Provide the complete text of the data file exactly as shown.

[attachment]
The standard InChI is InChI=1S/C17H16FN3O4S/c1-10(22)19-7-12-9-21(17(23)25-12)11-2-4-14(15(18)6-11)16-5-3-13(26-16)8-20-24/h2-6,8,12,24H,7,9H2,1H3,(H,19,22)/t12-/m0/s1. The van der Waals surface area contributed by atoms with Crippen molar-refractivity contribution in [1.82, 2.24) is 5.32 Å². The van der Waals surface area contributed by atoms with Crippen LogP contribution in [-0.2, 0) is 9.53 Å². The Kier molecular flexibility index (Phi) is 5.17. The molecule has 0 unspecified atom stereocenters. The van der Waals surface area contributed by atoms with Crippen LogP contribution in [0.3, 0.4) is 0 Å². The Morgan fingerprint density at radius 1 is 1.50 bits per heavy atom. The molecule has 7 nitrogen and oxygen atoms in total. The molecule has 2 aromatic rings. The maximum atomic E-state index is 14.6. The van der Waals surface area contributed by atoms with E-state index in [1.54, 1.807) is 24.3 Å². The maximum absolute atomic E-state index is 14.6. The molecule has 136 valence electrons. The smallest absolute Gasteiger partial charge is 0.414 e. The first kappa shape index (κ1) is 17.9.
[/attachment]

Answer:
The standard InChI is InChI=1S/C17H16FN3O4S/c1-10(22)19-7-12-9-21(17(23)25-12)11-2-4-14(15(18)6-11)16-5-3-13(26-16)8-20-24/h2-6,8,12,24H,7,9H2,1H3,(H,19,22)/t12-/m0/s1. The van der Waals surface area contributed by atoms with Crippen molar-refractivity contribution in [1.82, 2.24) is 5.32 Å². The van der Waals surface area contributed by atoms with Crippen LogP contribution in [-0.2, 0) is 9.53 Å². The Kier molecular flexibility index (Phi) is 5.17. The molecule has 0 unspecified atom stereocenters. The van der Waals surface area contributed by atoms with Crippen LogP contribution in [0.3, 0.4) is 0 Å². The Morgan fingerprint density at radius 1 is 1.50 bits per heavy atom. The molecule has 7 nitrogen and oxygen atoms in total. The molecule has 2 aromatic rings. The maximum atomic E-state index is 14.6. The van der Waals surface area contributed by atoms with E-state index in [1.54, 1.807) is 24.3 Å². The maximum absolute atomic E-state index is 14.6. The molecule has 136 valence electrons. The smallest absolute Gasteiger partial charge is 0.414 e. The first kappa shape index (κ1) is 17.9.